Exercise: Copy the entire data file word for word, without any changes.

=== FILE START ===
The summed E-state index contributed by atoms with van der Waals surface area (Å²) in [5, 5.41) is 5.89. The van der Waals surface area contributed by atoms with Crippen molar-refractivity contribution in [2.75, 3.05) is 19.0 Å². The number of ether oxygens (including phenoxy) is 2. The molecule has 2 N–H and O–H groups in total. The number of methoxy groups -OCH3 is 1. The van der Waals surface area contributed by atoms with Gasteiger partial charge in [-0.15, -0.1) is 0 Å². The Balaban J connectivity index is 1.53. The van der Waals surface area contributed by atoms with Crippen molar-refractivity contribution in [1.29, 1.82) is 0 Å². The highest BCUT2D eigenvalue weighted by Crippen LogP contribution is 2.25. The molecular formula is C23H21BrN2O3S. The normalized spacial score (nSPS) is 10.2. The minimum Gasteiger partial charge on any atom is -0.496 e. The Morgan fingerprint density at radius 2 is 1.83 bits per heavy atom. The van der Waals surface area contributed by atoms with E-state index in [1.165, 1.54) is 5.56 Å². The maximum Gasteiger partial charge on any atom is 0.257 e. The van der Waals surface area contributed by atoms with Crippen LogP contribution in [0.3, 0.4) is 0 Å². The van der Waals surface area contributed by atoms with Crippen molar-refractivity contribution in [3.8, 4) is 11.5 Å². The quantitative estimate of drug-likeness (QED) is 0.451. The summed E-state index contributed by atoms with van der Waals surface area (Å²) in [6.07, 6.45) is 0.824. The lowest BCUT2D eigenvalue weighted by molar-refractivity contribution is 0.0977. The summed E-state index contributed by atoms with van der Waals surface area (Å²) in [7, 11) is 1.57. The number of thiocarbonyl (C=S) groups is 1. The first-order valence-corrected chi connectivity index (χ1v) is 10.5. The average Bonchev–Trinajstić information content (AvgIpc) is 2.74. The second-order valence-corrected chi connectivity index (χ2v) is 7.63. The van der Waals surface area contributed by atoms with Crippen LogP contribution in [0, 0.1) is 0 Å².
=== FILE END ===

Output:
The summed E-state index contributed by atoms with van der Waals surface area (Å²) in [5, 5.41) is 5.89. The van der Waals surface area contributed by atoms with Crippen molar-refractivity contribution in [2.75, 3.05) is 19.0 Å². The number of ether oxygens (including phenoxy) is 2. The molecule has 2 N–H and O–H groups in total. The number of methoxy groups -OCH3 is 1. The van der Waals surface area contributed by atoms with Gasteiger partial charge in [-0.15, -0.1) is 0 Å². The Balaban J connectivity index is 1.53. The van der Waals surface area contributed by atoms with Crippen molar-refractivity contribution in [1.29, 1.82) is 0 Å². The highest BCUT2D eigenvalue weighted by Crippen LogP contribution is 2.25. The molecular formula is C23H21BrN2O3S. The normalized spacial score (nSPS) is 10.2. The minimum Gasteiger partial charge on any atom is -0.496 e. The Morgan fingerprint density at radius 2 is 1.83 bits per heavy atom. The van der Waals surface area contributed by atoms with E-state index in [1.165, 1.54) is 5.56 Å². The maximum Gasteiger partial charge on any atom is 0.257 e. The van der Waals surface area contributed by atoms with Crippen LogP contribution in [0.3, 0.4) is 0 Å². The van der Waals surface area contributed by atoms with Crippen molar-refractivity contribution in [3.8, 4) is 11.5 Å². The quantitative estimate of drug-likeness (QED) is 0.451. The summed E-state index contributed by atoms with van der Waals surface area (Å²) in [6.07, 6.45) is 0.824. The lowest BCUT2D eigenvalue weighted by molar-refractivity contribution is 0.0977. The summed E-state index contributed by atoms with van der Waals surface area (Å²) in [7, 11) is 1.57. The number of thiocarbonyl (C=S) groups is 1. The first-order valence-corrected chi connectivity index (χ1v) is 10.5. The average Bonchev–Trinajstić information content (AvgIpc) is 2.74. The second-order valence-corrected chi connectivity index (χ2v) is 7.63. The van der Waals surface area contributed by atoms with Crippen LogP contribution in [0, 0.1) is 0 Å².